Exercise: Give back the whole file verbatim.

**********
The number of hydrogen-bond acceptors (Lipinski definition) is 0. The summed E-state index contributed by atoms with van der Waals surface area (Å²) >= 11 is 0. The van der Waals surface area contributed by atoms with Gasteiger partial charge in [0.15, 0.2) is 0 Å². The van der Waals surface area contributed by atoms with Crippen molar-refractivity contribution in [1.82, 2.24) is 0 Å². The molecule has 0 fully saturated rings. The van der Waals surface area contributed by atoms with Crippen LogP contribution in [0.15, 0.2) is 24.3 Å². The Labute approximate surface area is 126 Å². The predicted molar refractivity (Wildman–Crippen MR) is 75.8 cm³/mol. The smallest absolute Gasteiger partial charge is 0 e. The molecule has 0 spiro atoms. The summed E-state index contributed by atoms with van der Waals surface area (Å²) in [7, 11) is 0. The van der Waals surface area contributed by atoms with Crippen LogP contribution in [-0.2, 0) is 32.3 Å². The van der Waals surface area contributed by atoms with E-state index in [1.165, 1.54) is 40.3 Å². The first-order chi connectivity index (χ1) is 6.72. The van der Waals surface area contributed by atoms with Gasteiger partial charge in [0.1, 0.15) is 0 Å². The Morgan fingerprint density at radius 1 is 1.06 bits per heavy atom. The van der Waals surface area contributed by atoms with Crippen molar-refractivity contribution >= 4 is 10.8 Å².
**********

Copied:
The number of hydrogen-bond acceptors (Lipinski definition) is 0. The summed E-state index contributed by atoms with van der Waals surface area (Å²) >= 11 is 0. The van der Waals surface area contributed by atoms with Gasteiger partial charge in [0.15, 0.2) is 0 Å². The van der Waals surface area contributed by atoms with Crippen molar-refractivity contribution in [1.82, 2.24) is 0 Å². The molecule has 0 fully saturated rings. The van der Waals surface area contributed by atoms with Crippen LogP contribution in [0.15, 0.2) is 24.3 Å². The Labute approximate surface area is 126 Å². The predicted molar refractivity (Wildman–Crippen MR) is 75.8 cm³/mol. The smallest absolute Gasteiger partial charge is 0 e. The molecule has 0 spiro atoms. The summed E-state index contributed by atoms with van der Waals surface area (Å²) in [7, 11) is 0. The van der Waals surface area contributed by atoms with Crippen LogP contribution in [-0.2, 0) is 32.3 Å². The van der Waals surface area contributed by atoms with E-state index in [1.165, 1.54) is 40.3 Å². The first-order chi connectivity index (χ1) is 6.72. The van der Waals surface area contributed by atoms with Gasteiger partial charge in [0.1, 0.15) is 0 Å². The Morgan fingerprint density at radius 1 is 1.06 bits per heavy atom. The van der Waals surface area contributed by atoms with Crippen molar-refractivity contribution >= 4 is 10.8 Å².